Sunday, July 31, 2011
George W. King
Welcome to Favorite Family Photo Week here at OPOD. We kick things off with this picture of George W. King. Once again, the Evil Nate Maas sets the bar for any competition. This is a great photograph, as the guy is showing off his Colt revolver. Nate also included some amazing background on this ancestor, which I include below.
Captain George King, my third great-grandfather, was living in Gibson County, Tennessee, when the Civil War broke out. He rode down to Mississippi to join up with the Confederate Army where it was determined that there weren't enough men back home to maintain order, so He was appointed by Gen. Forrest to be the law in Gibson and the surrounding counties.
Returning home, he put together a company of about 40 men known as King's Scouts. As so many men were away with the army, the area was beset with thieves, raiders, and Yankees. Captain King kept the law, but discovered without a regular judge that many times the criminals would escape from jail before trial. As the war progressed, there were times when he was required to assume the role of lawman, judge, jury, and executioner, all in one person. Naturally, this earned him the animosity of the relatives of horse thieves and their ilk, so in his own words, “I would sleep about eight yards from the house in an old wheat bed with four revolvers and two double barrel shot guns for my protection. Many a time I would go home in the night by myself. When I came within one-half mile of home, I would put spurs to my horse and go half speed with my pistol in my hand, expecting a thief to shoot me every minute from the bushes."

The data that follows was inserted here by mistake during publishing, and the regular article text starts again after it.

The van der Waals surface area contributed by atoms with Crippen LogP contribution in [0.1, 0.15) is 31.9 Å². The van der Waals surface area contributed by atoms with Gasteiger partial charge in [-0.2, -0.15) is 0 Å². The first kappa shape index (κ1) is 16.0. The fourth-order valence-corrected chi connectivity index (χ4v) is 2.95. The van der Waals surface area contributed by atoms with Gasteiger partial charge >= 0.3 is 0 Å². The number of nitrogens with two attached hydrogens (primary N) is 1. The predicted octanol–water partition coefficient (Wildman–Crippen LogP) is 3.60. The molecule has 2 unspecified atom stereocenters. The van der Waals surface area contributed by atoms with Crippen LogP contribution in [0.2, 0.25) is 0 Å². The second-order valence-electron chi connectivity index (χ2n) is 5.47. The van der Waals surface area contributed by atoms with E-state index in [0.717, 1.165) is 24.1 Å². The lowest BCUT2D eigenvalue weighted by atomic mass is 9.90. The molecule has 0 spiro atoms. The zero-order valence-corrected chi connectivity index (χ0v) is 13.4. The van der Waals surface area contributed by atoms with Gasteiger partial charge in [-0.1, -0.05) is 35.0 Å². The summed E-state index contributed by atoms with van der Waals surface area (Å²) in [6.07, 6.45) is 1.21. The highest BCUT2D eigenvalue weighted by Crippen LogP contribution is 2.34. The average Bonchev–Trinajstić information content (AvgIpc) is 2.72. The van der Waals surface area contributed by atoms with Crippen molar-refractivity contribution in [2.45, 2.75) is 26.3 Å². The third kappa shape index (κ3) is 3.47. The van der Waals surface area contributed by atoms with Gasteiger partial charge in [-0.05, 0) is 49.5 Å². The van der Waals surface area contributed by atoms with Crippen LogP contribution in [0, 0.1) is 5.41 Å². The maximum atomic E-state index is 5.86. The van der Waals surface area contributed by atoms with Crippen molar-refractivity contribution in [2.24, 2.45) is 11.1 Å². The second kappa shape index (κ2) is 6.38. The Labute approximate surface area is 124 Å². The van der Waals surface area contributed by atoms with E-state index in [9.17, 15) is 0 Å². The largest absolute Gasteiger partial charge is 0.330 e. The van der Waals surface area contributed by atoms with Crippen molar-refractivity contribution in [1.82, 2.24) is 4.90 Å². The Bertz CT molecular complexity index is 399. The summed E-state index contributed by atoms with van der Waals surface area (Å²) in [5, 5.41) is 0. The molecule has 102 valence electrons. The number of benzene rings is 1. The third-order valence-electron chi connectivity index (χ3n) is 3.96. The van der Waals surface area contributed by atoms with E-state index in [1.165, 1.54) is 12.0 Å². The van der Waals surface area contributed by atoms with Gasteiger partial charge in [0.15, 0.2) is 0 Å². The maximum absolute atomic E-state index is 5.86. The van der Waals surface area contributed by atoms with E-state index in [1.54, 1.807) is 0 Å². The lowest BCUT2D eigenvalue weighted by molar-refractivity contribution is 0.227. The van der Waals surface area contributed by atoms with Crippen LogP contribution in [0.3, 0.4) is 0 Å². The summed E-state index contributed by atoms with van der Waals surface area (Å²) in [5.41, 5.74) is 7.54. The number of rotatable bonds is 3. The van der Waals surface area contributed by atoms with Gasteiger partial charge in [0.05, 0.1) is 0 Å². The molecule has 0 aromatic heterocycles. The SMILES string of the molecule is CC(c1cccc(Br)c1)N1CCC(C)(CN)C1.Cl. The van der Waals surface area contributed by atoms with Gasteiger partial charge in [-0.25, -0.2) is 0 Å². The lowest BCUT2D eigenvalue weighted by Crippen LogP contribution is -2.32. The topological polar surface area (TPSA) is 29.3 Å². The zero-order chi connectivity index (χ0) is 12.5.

As he was also the lawman for neighboring counties, he later wrote of his activities in Dyer County, "After I had driven out all the desperadoes, thieves, pick pockets and murderers out of Dyer County – anytime I went to that place the citizens would give my men a ball if they wanted one... Everywhere we went the boys could get up a ball. Because the Company had formed such a marvelous character the ladies were not afraid of them like the others...I went to Dyer County several times after I relived them of such a heavy burden...I was treated as well as a preacher everywhere I went."
The war ended and he was eventually given a parole as a Confederate on May 27, 1865. However, years later in 1878, he was eventually ambushed and killed (most likely by relatives of one of the wartime criminals).